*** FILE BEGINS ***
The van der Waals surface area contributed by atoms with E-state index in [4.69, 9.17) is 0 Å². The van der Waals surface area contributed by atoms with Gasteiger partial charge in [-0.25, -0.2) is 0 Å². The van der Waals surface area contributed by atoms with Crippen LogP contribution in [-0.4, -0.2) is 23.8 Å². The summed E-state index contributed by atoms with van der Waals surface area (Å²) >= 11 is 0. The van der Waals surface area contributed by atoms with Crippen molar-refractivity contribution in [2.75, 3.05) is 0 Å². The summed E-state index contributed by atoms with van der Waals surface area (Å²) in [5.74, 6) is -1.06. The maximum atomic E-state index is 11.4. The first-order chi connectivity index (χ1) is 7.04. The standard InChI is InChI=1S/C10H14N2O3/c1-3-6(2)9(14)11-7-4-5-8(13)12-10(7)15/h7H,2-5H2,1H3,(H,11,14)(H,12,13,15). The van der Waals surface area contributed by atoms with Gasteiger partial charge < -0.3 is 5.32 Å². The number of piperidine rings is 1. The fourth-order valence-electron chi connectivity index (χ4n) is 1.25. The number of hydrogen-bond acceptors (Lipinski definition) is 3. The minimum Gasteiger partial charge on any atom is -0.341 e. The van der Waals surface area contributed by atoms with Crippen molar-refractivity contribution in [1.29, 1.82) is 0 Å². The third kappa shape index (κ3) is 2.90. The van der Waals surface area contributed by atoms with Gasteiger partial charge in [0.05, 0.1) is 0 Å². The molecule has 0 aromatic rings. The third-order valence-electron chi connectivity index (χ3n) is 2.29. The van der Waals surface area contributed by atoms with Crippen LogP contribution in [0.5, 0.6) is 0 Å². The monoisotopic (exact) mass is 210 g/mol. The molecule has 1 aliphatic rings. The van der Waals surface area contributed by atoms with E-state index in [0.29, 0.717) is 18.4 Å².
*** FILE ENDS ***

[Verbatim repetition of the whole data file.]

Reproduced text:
The van der Waals surface area contributed by atoms with E-state index in [4.69, 9.17) is 0 Å². The van der Waals surface area contributed by atoms with Gasteiger partial charge in [-0.25, -0.2) is 0 Å². The van der Waals surface area contributed by atoms with Crippen LogP contribution in [-0.4, -0.2) is 23.8 Å². The summed E-state index contributed by atoms with van der Waals surface area (Å²) >= 11 is 0. The van der Waals surface area contributed by atoms with Crippen molar-refractivity contribution in [2.75, 3.05) is 0 Å². The summed E-state index contributed by atoms with van der Waals surface area (Å²) in [5.74, 6) is -1.06. The maximum atomic E-state index is 11.4. The first-order chi connectivity index (χ1) is 7.04. The standard InChI is InChI=1S/C10H14N2O3/c1-3-6(2)9(14)11-7-4-5-8(13)12-10(7)15/h7H,2-5H2,1H3,(H,11,14)(H,12,13,15). The van der Waals surface area contributed by atoms with Gasteiger partial charge < -0.3 is 5.32 Å². The number of piperidine rings is 1. The fourth-order valence-electron chi connectivity index (χ4n) is 1.25. The number of hydrogen-bond acceptors (Lipinski definition) is 3. The minimum Gasteiger partial charge on any atom is -0.341 e. The van der Waals surface area contributed by atoms with Crippen molar-refractivity contribution in [1.29, 1.82) is 0 Å². The third kappa shape index (κ3) is 2.90. The van der Waals surface area contributed by atoms with Gasteiger partial charge in [0.05, 0.1) is 0 Å². The molecule has 0 aromatic rings. The third-order valence-electron chi connectivity index (χ3n) is 2.29. The van der Waals surface area contributed by atoms with Crippen LogP contribution in [0.5, 0.6) is 0 Å². The monoisotopic (exact) mass is 210 g/mol. The molecule has 1 aliphatic rings. The van der Waals surface area contributed by atoms with E-state index in [0.29, 0.717) is 18.4 Å².